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Dance music is now the UK's second favourite genre

The BPI reveals that the genre makes up 25% of the top ten singles each week

  • Becky Buckle
  • 3 November 2022
Dance music is now the UK's second favourite genre

New data from the The British Phonographic Industry (BPI) has revealed that dance music is now the second most popular genre in the UK.

Dance/electronic music made up 25% of the weekly top ten singles in 2022, three times as much as 2019, with the chart presence of dance music has increased by almost 80% since 2021.

Scottish dance producing duo LF System reached number one in the UK charts this July with their track ‘Afraid to Feel’, becoming the second most-popular UK dance track of the year according to the Official Charts — with Lost Frequencies and Callum Scott's 'Where Are You Now' as the most popular.

Read this next: The 'B.O.T.A' effect: Why Eliza Rose's chart-topping club track has captured the nation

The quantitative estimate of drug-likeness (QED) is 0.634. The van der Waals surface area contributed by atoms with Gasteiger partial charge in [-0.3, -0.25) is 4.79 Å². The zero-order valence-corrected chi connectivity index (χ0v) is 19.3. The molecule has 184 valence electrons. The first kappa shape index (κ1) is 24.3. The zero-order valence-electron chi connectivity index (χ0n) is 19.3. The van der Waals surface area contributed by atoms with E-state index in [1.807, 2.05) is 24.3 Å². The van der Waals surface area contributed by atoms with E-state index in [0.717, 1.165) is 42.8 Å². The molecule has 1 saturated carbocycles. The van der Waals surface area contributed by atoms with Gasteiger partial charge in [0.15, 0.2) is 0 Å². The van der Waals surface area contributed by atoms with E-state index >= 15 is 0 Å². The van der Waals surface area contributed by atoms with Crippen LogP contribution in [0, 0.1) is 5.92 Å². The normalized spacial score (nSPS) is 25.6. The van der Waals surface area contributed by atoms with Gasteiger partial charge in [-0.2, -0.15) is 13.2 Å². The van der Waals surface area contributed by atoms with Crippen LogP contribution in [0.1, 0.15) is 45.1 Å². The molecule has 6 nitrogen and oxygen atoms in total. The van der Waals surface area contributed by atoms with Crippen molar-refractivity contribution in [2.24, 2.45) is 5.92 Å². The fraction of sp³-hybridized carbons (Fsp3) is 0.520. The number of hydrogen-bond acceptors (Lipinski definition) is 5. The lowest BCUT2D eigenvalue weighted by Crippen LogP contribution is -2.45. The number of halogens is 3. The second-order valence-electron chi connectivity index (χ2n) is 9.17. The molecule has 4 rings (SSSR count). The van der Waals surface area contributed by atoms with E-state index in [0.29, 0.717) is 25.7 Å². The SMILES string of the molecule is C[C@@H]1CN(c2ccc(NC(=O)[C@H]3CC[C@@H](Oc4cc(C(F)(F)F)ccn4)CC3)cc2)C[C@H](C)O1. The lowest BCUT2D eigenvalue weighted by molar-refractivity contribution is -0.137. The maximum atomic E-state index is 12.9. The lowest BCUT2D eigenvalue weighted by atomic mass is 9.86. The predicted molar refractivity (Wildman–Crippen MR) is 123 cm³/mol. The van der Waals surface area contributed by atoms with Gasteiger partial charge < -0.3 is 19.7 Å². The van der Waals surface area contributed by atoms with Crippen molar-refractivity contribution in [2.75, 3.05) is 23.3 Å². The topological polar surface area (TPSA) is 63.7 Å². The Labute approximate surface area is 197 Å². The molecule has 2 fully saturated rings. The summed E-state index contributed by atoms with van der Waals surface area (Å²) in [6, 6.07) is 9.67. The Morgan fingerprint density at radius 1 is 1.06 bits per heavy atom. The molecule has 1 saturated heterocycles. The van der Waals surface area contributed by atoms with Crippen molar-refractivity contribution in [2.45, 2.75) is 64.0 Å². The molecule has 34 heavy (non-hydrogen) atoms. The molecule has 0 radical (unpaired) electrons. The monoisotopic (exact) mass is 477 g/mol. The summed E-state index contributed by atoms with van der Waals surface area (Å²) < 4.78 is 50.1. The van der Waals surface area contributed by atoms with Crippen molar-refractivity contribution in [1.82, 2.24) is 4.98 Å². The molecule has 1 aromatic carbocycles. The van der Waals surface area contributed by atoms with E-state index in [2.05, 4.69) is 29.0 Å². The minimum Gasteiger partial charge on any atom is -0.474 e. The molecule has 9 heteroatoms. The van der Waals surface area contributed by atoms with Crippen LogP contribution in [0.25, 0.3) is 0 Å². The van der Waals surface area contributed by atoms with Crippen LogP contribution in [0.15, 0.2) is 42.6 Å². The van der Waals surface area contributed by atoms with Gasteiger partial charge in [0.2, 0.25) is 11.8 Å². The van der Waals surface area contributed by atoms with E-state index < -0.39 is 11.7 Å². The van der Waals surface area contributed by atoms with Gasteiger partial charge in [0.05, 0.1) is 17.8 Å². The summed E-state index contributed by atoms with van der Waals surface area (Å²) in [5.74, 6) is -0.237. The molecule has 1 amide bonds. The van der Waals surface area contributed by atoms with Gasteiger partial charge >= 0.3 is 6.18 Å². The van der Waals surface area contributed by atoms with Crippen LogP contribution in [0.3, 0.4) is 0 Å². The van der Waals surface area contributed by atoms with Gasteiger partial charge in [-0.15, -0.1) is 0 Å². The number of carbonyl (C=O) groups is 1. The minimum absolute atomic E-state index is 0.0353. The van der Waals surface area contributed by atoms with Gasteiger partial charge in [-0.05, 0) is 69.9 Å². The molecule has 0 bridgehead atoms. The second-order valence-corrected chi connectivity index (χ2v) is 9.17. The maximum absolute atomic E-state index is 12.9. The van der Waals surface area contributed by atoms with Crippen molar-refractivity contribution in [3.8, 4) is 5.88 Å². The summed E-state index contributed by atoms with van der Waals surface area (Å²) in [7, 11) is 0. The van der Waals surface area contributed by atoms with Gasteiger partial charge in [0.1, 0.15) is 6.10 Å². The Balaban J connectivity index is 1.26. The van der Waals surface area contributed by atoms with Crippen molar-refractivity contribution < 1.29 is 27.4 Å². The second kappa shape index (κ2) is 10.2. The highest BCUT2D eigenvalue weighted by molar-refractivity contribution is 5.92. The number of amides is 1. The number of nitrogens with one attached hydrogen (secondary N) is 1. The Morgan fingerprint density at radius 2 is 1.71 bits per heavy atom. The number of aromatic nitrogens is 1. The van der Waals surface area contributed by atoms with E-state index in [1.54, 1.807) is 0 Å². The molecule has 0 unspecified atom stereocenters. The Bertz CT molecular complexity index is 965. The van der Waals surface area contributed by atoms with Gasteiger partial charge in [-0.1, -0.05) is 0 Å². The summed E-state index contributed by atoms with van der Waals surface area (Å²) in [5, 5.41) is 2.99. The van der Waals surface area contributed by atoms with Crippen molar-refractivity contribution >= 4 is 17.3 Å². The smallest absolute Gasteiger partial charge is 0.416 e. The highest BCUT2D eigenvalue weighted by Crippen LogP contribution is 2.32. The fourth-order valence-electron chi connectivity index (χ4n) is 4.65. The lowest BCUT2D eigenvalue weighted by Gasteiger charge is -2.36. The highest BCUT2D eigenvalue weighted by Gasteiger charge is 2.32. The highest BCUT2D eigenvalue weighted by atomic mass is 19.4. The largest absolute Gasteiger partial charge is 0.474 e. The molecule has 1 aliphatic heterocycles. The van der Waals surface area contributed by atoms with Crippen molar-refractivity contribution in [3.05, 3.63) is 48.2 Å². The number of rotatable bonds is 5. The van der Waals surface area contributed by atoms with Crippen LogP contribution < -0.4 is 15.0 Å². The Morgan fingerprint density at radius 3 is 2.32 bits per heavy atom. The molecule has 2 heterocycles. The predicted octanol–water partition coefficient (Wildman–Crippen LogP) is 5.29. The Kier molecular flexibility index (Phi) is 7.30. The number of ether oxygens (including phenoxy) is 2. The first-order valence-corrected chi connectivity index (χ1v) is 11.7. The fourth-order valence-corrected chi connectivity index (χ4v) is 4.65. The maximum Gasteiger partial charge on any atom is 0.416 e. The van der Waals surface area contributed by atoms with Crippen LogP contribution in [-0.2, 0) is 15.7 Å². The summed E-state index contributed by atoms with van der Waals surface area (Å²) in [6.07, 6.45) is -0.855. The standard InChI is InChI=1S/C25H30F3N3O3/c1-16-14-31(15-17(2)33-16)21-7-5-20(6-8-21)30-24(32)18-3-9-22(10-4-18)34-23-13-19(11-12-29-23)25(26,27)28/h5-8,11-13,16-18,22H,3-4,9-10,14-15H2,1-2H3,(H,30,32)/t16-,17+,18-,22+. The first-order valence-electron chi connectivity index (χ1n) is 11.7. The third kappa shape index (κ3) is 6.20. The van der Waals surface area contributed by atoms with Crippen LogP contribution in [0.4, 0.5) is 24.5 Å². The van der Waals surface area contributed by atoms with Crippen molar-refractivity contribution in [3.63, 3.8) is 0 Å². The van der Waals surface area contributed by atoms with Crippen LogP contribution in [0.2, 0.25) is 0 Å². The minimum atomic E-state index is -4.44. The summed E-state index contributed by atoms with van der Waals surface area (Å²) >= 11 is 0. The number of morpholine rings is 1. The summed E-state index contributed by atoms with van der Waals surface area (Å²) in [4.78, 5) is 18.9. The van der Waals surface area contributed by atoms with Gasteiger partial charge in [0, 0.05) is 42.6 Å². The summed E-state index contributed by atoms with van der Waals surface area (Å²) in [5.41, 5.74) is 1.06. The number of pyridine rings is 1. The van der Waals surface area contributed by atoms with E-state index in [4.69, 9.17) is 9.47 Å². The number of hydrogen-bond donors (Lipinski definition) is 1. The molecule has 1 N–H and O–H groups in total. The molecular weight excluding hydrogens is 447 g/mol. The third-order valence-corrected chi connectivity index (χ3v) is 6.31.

LF System told the BBC that dance music's popularity is "incredible".

"There's definitely a few things that are influencing this trend at the moment," one half of the duo Sean Finnigan said adding: "One of them being social media - big moments at raves are captured and go viral online and people want to be a part of it."

Eliza Rose and Interplanetary Criminal knocked LF System from the top spot with their viral house track 'B.O.T.A. (Baddest Of Them All)'.

Dance music has been prominent in the charts from big names including Drake and Beyoncé who delved into the genre in their 2022 releases.

Read this next: How 'Song 4 Mutya' became one of the UK's most enduring pop-dance anthems

In fact, Beyoncé is looking to score her first-ever GRAMMY award within the dance/electronic categories, for single ‘Break My Soul’.

However, this summer, Jaguar released a report through The Jaguar Foundation which displayed the extent of the gender disparity in dance music.

The report was released with the hopes that statistical and written evidence can act as a "springboard" for change within the indsutry, and so "non-binary people feel supported and represented.”

Becky Buckle is Mixmag's Video and Editorial Assistant, follow her on Twitter

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